This is a cool video: Cymatics Science vs music. Nice experiments with sound, and the cinematography is very good as well!
How does a single atom sound? We don’t know (yet), but Researchers at Columbia University and Sweden’s Chalmers University of Technology managed to capture a single phonon, the sound an atom makes when is excited.
Phonons might actually be interesting in the field of quantum computing, because they move much slower than photons and, therefore, are easier to manipulate.
In comparison to photons, phonons have several striking features. Their speed of propagation is around 10^5 times lower, and their wavelength at a given frequency correspondingly shorter,” the researchers wrote in Science. “The slow speed means that qubits can be tuned much faster [than photons] … this enables new dynamic schemes for trapping and processing quanta.
Read the full story here: http://motherboard.vice.com/read/scientists-have-captured-the-sound-one-atom-makes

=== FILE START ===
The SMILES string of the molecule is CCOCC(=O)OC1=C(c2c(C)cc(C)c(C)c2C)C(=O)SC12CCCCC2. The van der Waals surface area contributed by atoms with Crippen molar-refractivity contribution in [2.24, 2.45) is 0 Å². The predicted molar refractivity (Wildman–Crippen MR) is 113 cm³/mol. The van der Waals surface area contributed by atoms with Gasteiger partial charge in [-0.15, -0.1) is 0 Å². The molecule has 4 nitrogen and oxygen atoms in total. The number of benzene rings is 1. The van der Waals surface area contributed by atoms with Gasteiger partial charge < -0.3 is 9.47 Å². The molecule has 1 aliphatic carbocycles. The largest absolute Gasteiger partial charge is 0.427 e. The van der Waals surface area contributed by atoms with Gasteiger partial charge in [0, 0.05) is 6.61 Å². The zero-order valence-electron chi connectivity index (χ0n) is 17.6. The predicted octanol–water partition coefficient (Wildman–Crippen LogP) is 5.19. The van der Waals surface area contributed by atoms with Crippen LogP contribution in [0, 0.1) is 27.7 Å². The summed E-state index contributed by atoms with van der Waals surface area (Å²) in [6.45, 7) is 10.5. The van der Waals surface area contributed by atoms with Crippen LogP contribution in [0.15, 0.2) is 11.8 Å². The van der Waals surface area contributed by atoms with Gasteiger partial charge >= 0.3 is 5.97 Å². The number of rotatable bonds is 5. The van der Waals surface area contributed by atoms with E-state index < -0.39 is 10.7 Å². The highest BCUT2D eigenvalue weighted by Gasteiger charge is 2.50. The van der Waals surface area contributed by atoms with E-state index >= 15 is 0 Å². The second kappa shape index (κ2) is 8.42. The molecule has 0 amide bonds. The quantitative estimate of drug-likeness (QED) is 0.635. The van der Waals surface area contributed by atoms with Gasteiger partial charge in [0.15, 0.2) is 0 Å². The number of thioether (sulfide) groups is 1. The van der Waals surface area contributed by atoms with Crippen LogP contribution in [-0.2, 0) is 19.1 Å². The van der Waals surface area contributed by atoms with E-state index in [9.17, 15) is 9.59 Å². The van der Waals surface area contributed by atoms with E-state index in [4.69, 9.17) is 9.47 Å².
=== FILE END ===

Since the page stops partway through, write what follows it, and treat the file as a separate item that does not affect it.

During Halloween in Indianapolis, the Acoustical Society of America held a special session titled “Acoustic Trick-or-Treat: Eerie Noises, Spooky Speech, and Creative Masking.” One of the talks in this session was by Miriam Kolar of Amherst College, and she talked about the special acoustics in a 3000-year-old ceremonial center, known as Chavín de Huántar, in the Peruvian Andes. The acoustic phenomena observed at the site might have been interpreted as an embodiment of the instruments played during ceromonies or an intervention by a higher power. Read the full article at Physics Today or visit the project’s website.
This is cool: Trevox Cox, professor of Acoustics Engineering at the University of Salford, has discovered the world’s longest natural reverb. It was found in an oild storage tank in Scotland. The reverberation tail has a length of 112 seconds in the 125 Hz band, which is quite impressive!
A research paper I co-authored was presented at the International Congress on Acoustics (ICA) 2013 in Montreal, Canada:
It’s already some time ago, but a research paper titled “Deriving content-specific measures of room acoustic perception using a binaural, nonlinear auditory model” by me, Diemer de Vries and Alexander Lindau was published in the Journal of the Acoustical Society of America (March issue).